Therefore, the design Harrington favors is of his own devising, to whit: “And not to hold in too long suspense, the device is this: you shall make a false bottom to that privie that you are annoyed with, either of lead or stone, the which bottome shall have a sluice of brass to let out all the filth, which if it be close plaistered all about it and renced with water as oft as occasion serves, but specially at noone and at night, will keep your privie as sweet as your parlour.”

Fig. 11. The parts laid out on display for Harrington’s improved jakes.

The parts as described:

“A. the cesterne stone or bricke

B. D. E. the pype thatcomes from the cesterne with a stopple to the washer

C. a wast pipe

F. G. stem of the great stopple with a key to it

H. the forme of the upper brim of the vessel or stoole pot.

M. the stoole pot of stone or lead

N. the great brass sluice to which is three inches current, to send it down a gallop into the Jax.”

Fig. 12. The assembled Jakes, but I think the fish are merely a stylistic element.

The key for the assembled picture:

“A. the cesterne.

B. the little washer.

C. the wast pipe.

D. the seat boord.

E. the pipe that comes from the Cesterne.

F. the Screw.

G. the scallop shell to cover it when it is shut down.

H. the stoole pot.

I. the stopple.

K. the current.

M. N. the vault into which it falls: always remember that "at noone and night, emptie it and leave it halfe a foote deepe in fayre water. And this being well done, and orderly kept, your worst privie may smell as sweet as your best chamber. But to conclude all this in a few wordes: it is but a standing close stoole easily emptied. And by like reason (other formes and proportions observed) all other places of your house may be kept sweet.”

I realize that modern sensibilities would cringe about flushing twice a day whether it need it or no, but the innovation of leaving water in the pan was a predecessor to the water kept in the U-bend- which is know for keeping the gasses from escaping into the room. This alone would improve the smell. Alas, like the creation of Thomas Brightfield, Harrington’s invention was widely ignored, although his text was preserved.

An Addendum for the Modern Middle Ages

For the ultimate luxury for your period encampment, one could consider the virtues of a close-stool for your camp. For modern hygiene purposes one would need to modify it slightly. One could design the close stool to disguise a chemical toilet, or plastic line the inside (or alternatively, line with wax or pitch), and create handles to hold plastic baggies to catch. Then one could tie off the bags, tightly seal them, and dispose of them each morning. I would not recommend it for daily use, but for those evenings and early hours of the morning when one isn’t sure what one would encounter outside of the safe confines of one’s tent. And certainly, the older I become, the more this concept appeals. My father would recommend a wide PVC pipe tightly sealed on one end with a tightly fitting cap on the other end for used plastic bag storage, and perhaps this could be kept within the cabinet, or another carrying case. Such PVC devices are used by low-impact campers- when everything that goes in must be carried out, and with no spills. Obviously, digging a proper cesspit in any campground or creating compost would not be sanitary or permitted.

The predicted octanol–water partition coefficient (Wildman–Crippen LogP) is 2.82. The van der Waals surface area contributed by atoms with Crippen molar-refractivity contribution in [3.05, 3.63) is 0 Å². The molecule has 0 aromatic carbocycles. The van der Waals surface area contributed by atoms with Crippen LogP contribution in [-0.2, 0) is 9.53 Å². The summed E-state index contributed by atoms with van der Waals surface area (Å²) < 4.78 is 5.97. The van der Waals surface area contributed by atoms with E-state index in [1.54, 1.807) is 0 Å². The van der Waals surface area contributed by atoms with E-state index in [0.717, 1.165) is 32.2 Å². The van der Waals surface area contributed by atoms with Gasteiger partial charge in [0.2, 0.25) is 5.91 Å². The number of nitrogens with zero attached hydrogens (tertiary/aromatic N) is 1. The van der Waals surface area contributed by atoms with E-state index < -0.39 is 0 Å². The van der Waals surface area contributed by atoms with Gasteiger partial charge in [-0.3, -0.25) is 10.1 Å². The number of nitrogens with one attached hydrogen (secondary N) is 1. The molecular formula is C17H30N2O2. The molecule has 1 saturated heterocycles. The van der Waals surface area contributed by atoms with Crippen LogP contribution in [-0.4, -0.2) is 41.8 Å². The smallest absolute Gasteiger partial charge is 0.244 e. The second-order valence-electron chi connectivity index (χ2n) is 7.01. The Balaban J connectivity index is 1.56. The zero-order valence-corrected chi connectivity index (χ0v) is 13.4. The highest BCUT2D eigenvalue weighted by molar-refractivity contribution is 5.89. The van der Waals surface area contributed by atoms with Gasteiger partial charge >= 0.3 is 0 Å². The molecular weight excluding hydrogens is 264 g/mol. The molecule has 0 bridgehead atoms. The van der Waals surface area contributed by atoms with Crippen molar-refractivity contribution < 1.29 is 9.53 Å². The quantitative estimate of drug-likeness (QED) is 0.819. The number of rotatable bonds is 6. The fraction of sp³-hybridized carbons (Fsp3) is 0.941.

Barzilay, Joshua L., Winkler G. Weinberg and J. William Eley. The Water We Drink: Water Quality and its Effects on Health. Rutgers Univeristy Press, NY 1999. ISBN 0-8135-273-6. Secondary.

Colman, Penny. Toilets, Bathtubs, Sinks and Sewers: A History of the Bathroom. Macmillan, NY 1994. Secondary.

Donno, Elizabeth Story (ed. and commentary). Sir John Harrington’s A New Discourse of a Stale Subject, Called the Metamorphosis of Ajax. Columbia University Press, NY 1962. Includes full reprint of the 1596 text. Primary.

“The History of Plumbing, Parts 1-8” Plumbing & Mechanical Magazine 10 (June 1993): 6-124, Also available at . Tertiary, as no sources are given.

Horan, Julie L. The Porcelain God: A Social History of the Toilet. Birch Lane Press, 1996. ISBN 1-55972-346-7. Secondary.

Kilroy, Roger. The Compleat Loo: A Lavatorial Miscellany. Barnes & Noble, NY 1984. ISBN 0-7607-0416-3. Tertiary text, Primary & secondary pictures.

Reynolds, Reginald. Cleanliness and Godliness. Doubleday, NY 1946. Tertiary/secondary. He cites references, but never fully.

Wright, Lawrence. Clean and Decent: The Unruffled History of the Bathroom and the W.C. Viking, NY 1960. Secondary.

Note: Pictures are snipped for copywright reasons.